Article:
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I would like to discard lines based upon matches in multiple columns. For all matching occurrences in column 1, check the corresponding column 2. Only if all column 2 entries are identical, discard all lines. If even one entry in column 2 is different, then keep all lines.

Example:

Discard the first 3 lines because every column 2 entry is identical for Bob. However, keep the remaining 4 lines because at least one entry in column 2 differs for Jan:

Bob Blue
Bob Blue
Bob Blue
Jan Red
Jan Red
Jan Green
Jan Red
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1  
Is the file sorted on the first column? –  William Pursell Sep 21 '12 at 16:28
2  
What have you tried? –  ghoti Sep 21 '12 at 17:46
1  
what if there is only one row for a particular column value. –  Vijay Sep 21 '12 at 18:07
    
@puresll - yes I can will be presorting by the first column –  user1689311 Sep 23 '12 at 20:29
    
@ghoti - I have not tried anything. I did not know where to start :-( –  user1689311 Sep 23 '12 at 20:30

5 Answers 5

Here's one way using GNU awk. Run like:

awk -f script.awk file.txt{,}

Contents of script.awk:

FNR==NR {
    array[$0]++
    next
}

{
    counter = 0
    for (i in array) {
        split(i, holder, FS)
        if (holder[1] == $1) {
            counter++
        }
    }
    if (counter >= 2) {
        print
    }
}

Results:

Jan Red
Jan Red
Jan Green
Jan Red

Alternatively, here's the one-liner:

awk 'FNR==NR { array[$0]++; next } { counter = 0; for (i in array) { split(i, holder, FS); if (holder[1] == $1) counter++ } if (counter >= 2) print } ' file.txt{,}
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This might work for you (although it is GNU sed):

sed ':a;$!N;/^\(\S*\s\).*\n\1/{s/\n/\x01/;ba};h;x;s/\n.*//;s/^/\x01/;/^\(\x01[^\x01]\+\)\(\1\)\+$/{x;D};s/.//;s/\x01/\n/gp;x;D' file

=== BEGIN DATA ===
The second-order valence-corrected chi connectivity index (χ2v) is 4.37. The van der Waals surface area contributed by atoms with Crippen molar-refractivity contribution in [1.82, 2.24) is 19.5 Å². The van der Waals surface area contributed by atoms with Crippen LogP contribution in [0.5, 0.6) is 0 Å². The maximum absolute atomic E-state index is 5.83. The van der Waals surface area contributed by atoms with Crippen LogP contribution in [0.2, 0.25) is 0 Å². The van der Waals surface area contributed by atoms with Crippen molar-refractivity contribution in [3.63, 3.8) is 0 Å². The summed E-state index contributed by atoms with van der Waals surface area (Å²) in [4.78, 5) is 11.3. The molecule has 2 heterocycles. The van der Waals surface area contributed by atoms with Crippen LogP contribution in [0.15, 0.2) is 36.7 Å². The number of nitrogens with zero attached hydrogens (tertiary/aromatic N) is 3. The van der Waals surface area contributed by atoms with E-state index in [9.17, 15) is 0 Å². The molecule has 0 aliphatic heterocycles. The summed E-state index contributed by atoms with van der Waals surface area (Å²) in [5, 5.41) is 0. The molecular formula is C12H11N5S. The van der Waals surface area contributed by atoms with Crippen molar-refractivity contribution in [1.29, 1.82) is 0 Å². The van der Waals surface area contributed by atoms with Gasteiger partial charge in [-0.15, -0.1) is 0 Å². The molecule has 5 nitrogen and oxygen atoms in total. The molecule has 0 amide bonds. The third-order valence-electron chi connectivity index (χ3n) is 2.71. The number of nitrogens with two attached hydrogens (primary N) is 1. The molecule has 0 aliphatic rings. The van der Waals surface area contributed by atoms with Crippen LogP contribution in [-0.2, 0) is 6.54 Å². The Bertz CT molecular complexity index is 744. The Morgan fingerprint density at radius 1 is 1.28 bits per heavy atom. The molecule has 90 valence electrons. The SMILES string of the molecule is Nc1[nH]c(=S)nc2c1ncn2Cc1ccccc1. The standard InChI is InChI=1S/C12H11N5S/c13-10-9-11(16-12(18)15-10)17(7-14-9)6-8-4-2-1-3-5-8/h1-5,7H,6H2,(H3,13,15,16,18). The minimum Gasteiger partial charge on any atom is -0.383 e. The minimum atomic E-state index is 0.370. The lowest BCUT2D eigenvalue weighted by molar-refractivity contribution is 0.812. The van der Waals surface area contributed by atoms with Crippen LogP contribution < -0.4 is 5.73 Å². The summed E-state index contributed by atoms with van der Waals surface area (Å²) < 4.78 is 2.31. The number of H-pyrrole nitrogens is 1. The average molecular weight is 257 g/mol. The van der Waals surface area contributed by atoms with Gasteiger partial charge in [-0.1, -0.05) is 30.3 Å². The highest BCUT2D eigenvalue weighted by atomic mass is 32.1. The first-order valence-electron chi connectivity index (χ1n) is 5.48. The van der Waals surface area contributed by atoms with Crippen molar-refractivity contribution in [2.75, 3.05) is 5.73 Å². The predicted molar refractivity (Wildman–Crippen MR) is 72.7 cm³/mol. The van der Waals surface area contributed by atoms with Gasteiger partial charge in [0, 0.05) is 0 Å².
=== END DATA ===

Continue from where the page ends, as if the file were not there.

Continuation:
Explanation:

  • :a loop marker
  • $!N unless it is the last line, append a newline and the next line to the pattern space (PS)
  • /^\S*\s).*\n\1/{s/\n/\x01/;ba} form all lines beginning with the same key into a single line, replacing newlines by the hexcode 01
  • h store the current PS in the hold space (HS)
  • x switch the PS with the HS
  • s/\n.*// delete the last line appended (this is not a match)
  • s/^/\x01/ prepend a hexcode 01 to the start of the HS (this is an imaginary newline for matching purposes.
  • /^\(\x01[^\x01]\+\)\(\1\)\+$/{x;D} for those lines that are all the same i.e have no exceptions, switch the HS with the PS and delete those lines and begin next iteration.
  • s/.//;s/\x01/\n/gp;x;D' those lines that do have exceptions, remove the added hexcode 01 added to the front, replace all other such codes with newlines and print the those lines. Then switch the HS with the PS and delete upto the the first newline and begin next iteration.
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If your input is in a text file named "test.txt" you can get it running:

cat test.txt | grep ^`cat test.txt | sort -u | awk 'BEGIN{split("", aux, "");ok="";} {if ($1 in aux){if (length(ok) > 0){ok=ok"\|"$1;}else{ok=$1;}}aux[$1]="";} END{print ok;}' -`

You can execute step by step to understand the commands, or you can ask me (the AWK part is a little bit complicated).

This way, the output is:

Jan Red
Jan Red
Jan Green
Jan Red

Edit: I forgot to add the backslash to the "|" grep's OR ;-)

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three simple steps:

sort -u temp | nawk '{a[$1]++}END{for(i in a)print i,a[i]}' > temp_file
nawk 'FNR==NR{a[$1]=$2;next}{if(($1 in a) && a[$1]>1)print $0}' temp_file your_file
rm -rf tempfile

You can incorporate these steps in a shell script and then execute it

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KEY_STRINGS="`sort file | uniq | awk '{print$1}' | uniq -d`" 
awk -vkeys="$KEY_STRINGS" '{if(keys~/$1/)print$0}' file

I believe this script will be more easier to understand.

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